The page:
Getting a good gluten network established during dough development is key for both retaining gases and achieving oven spring. Try varying your kneading techniques and rest periods until discovering what works best. Pay close attention to how the resulting bread rises.

How to get sourdough to rise more: top tips for every stage of baking

Optimizing Temperature and Environment

Ambient conditions play a big role in sourdough’s rise. Yeast thrives best within an optimal temperature range. Providing the right proofing environment prevents over or under-fermentation.

Impact of Temperature

The ideal temperature for yeast activity falls between 78-82°F. Colder conditions slow fermentation, while excessive heat kills yeast.

Pay close attention to not just air temperature, but dough temperature as well. Using 90°F water helps kickstart yeast. Monitor dough with a probe thermometer, adjusting proof times accordingly.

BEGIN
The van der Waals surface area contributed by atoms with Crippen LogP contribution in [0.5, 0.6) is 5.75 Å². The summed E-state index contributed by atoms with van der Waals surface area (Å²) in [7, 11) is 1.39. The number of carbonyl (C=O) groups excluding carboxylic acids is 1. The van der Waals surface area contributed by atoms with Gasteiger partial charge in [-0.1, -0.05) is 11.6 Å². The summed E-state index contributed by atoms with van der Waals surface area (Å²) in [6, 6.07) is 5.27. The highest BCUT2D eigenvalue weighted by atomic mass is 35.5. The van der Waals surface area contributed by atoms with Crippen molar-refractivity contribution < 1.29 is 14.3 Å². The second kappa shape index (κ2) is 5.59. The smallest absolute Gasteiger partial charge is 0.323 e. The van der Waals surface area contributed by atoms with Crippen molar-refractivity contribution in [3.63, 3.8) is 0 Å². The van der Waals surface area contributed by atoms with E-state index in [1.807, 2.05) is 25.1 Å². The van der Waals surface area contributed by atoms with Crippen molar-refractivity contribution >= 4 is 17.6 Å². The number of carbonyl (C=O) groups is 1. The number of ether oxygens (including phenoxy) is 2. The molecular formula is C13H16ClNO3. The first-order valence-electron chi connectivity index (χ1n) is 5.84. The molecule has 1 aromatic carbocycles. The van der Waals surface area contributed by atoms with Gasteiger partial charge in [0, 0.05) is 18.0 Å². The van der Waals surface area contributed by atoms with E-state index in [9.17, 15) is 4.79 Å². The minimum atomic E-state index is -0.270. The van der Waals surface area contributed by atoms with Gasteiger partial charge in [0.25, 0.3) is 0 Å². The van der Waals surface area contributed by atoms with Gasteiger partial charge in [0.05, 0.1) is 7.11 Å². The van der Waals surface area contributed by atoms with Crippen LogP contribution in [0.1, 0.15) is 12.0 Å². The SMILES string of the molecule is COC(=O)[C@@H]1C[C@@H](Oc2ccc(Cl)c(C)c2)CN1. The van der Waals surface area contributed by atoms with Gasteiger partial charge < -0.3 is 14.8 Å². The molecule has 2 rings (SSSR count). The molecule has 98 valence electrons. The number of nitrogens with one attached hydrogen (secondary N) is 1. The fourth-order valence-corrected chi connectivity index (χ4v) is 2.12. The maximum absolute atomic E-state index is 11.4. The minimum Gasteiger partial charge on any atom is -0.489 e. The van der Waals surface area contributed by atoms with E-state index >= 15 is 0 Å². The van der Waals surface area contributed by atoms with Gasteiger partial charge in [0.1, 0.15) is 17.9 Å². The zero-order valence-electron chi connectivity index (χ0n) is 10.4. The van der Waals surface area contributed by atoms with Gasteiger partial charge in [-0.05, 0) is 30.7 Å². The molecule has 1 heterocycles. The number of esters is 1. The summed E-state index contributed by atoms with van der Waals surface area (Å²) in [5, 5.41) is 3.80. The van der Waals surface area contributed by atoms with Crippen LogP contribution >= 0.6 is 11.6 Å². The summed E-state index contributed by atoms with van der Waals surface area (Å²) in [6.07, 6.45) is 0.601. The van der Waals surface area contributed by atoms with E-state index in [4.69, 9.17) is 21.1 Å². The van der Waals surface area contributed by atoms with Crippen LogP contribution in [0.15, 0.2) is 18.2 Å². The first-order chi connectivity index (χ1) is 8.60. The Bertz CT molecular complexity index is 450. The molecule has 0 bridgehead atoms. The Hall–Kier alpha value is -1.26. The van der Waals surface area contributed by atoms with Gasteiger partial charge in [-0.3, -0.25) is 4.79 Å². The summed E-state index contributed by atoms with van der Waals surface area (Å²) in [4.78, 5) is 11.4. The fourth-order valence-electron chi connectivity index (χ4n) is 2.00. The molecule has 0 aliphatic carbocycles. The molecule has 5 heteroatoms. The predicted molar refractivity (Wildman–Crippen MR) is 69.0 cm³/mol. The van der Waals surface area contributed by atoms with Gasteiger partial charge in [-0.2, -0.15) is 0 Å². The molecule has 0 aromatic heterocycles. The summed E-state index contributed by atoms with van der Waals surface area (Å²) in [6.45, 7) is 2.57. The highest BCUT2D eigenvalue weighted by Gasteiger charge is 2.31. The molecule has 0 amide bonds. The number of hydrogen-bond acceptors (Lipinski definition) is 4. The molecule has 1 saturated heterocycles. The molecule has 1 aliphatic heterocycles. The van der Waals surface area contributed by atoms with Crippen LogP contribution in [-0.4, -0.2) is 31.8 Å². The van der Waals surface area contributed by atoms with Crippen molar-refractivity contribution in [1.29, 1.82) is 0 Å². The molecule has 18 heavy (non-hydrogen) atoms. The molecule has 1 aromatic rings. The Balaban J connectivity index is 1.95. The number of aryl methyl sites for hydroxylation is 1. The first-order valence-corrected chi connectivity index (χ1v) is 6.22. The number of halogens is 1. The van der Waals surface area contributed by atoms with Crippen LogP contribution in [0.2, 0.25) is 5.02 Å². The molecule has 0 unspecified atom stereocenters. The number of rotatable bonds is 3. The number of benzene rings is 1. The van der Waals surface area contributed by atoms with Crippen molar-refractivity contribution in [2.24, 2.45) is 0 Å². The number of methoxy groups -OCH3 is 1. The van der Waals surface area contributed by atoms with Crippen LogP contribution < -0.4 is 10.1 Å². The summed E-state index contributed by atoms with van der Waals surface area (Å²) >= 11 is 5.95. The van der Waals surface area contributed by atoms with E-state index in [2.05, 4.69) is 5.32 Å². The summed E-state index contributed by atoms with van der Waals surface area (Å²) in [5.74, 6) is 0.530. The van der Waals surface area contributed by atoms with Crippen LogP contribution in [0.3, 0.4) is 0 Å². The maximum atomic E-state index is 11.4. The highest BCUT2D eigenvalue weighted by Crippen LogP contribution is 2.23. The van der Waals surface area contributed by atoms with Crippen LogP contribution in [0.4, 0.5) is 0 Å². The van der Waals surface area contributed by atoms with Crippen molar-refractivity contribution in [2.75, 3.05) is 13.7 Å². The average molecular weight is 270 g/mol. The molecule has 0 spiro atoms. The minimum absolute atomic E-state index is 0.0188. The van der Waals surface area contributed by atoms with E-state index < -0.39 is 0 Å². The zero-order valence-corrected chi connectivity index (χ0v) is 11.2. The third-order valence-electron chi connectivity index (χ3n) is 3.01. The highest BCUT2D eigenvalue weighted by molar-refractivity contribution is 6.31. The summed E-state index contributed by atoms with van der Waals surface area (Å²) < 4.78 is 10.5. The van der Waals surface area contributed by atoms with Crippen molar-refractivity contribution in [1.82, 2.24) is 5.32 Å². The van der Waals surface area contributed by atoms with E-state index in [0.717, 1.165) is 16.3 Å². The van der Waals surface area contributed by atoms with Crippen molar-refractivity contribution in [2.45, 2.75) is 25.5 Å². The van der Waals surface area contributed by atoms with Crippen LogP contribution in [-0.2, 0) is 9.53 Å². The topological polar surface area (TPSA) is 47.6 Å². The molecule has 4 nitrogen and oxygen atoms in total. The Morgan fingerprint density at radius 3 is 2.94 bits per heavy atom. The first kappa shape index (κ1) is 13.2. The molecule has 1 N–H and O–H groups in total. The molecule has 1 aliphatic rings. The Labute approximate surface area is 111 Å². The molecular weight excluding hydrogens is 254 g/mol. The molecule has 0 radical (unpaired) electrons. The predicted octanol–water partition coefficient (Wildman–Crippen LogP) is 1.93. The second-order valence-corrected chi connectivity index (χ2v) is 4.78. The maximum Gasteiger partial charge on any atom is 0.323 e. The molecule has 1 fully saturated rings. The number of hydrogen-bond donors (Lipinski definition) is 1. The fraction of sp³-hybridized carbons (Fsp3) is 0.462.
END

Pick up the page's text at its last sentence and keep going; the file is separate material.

Employ a proofing box, oven with light on, or other warm space to maintain climate control. Just don’t exceed 85°F during bulk fermentation or else risk collapsing cell structure.

If bulk proofing at room temperature, expect longer rise times. In colder conditions below 70°F, you may need to proof overnight before seeing size doubling or float test passing.

Creating the Right Conditions

Beyond temperature, other environmental factors affect rise. High humidity provides extra moisture to support yeast growth. Low humidity risks drying out dough surfaces prematurely.